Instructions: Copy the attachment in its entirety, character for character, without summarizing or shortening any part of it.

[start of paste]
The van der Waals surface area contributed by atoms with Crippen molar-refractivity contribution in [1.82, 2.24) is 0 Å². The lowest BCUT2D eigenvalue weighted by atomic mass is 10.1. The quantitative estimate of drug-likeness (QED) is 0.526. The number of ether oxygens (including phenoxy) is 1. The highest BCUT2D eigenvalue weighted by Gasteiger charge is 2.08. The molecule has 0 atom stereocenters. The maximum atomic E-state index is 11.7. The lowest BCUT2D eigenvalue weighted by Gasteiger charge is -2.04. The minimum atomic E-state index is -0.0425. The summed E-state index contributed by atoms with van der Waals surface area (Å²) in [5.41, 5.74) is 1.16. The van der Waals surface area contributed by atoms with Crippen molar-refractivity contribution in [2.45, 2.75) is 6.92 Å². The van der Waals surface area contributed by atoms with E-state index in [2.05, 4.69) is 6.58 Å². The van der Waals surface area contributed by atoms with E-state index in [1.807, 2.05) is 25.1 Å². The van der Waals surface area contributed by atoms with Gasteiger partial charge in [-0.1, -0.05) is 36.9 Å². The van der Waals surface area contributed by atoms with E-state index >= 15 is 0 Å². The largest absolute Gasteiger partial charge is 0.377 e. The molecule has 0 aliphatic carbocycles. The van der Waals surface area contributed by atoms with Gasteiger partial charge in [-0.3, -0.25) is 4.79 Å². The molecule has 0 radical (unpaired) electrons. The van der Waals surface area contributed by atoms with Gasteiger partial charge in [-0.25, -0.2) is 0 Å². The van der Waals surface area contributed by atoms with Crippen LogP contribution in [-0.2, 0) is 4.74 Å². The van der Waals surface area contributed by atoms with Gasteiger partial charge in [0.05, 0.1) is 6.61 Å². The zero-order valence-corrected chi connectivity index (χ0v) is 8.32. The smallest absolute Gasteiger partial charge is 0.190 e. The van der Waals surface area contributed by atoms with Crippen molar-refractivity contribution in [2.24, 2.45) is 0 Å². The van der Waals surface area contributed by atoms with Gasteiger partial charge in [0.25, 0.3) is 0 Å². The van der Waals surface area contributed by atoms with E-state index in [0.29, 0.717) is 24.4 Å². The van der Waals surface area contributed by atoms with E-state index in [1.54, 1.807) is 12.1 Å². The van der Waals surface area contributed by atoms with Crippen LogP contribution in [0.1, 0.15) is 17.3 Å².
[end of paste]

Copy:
The van der Waals surface area contributed by atoms with Crippen molar-refractivity contribution in [1.82, 2.24) is 0 Å². The lowest BCUT2D eigenvalue weighted by atomic mass is 10.1. The quantitative estimate of drug-likeness (QED) is 0.526. The number of ether oxygens (including phenoxy) is 1. The highest BCUT2D eigenvalue weighted by Gasteiger charge is 2.08. The molecule has 0 atom stereocenters. The maximum atomic E-state index is 11.7. The lowest BCUT2D eigenvalue weighted by Gasteiger charge is -2.04. The minimum atomic E-state index is -0.0425. The summed E-state index contributed by atoms with van der Waals surface area (Å²) in [5.41, 5.74) is 1.16. The van der Waals surface area contributed by atoms with Crippen molar-refractivity contribution in [2.45, 2.75) is 6.92 Å². The van der Waals surface area contributed by atoms with E-state index in [2.05, 4.69) is 6.58 Å². The van der Waals surface area contributed by atoms with E-state index in [1.807, 2.05) is 25.1 Å². The van der Waals surface area contributed by atoms with Gasteiger partial charge in [-0.1, -0.05) is 36.9 Å². The van der Waals surface area contributed by atoms with E-state index >= 15 is 0 Å². The largest absolute Gasteiger partial charge is 0.377 e. The molecule has 0 aliphatic carbocycles. The van der Waals surface area contributed by atoms with Gasteiger partial charge in [-0.3, -0.25) is 4.79 Å². The molecule has 0 radical (unpaired) electrons. The van der Waals surface area contributed by atoms with Gasteiger partial charge in [-0.25, -0.2) is 0 Å². The van der Waals surface area contributed by atoms with Crippen LogP contribution in [-0.2, 0) is 4.74 Å². The van der Waals surface area contributed by atoms with Gasteiger partial charge in [0.05, 0.1) is 6.61 Å². The zero-order valence-corrected chi connectivity index (χ0v) is 8.32. The smallest absolute Gasteiger partial charge is 0.190 e. The van der Waals surface area contributed by atoms with Crippen molar-refractivity contribution in [2.24, 2.45) is 0 Å². The van der Waals surface area contributed by atoms with Gasteiger partial charge in [0.25, 0.3) is 0 Å². The van der Waals surface area contributed by atoms with E-state index in [0.29, 0.717) is 24.4 Å². The van der Waals surface area contributed by atoms with E-state index in [1.54, 1.807) is 12.1 Å². The van der Waals surface area contributed by atoms with Crippen LogP contribution in [0.1, 0.15) is 17.3 Å².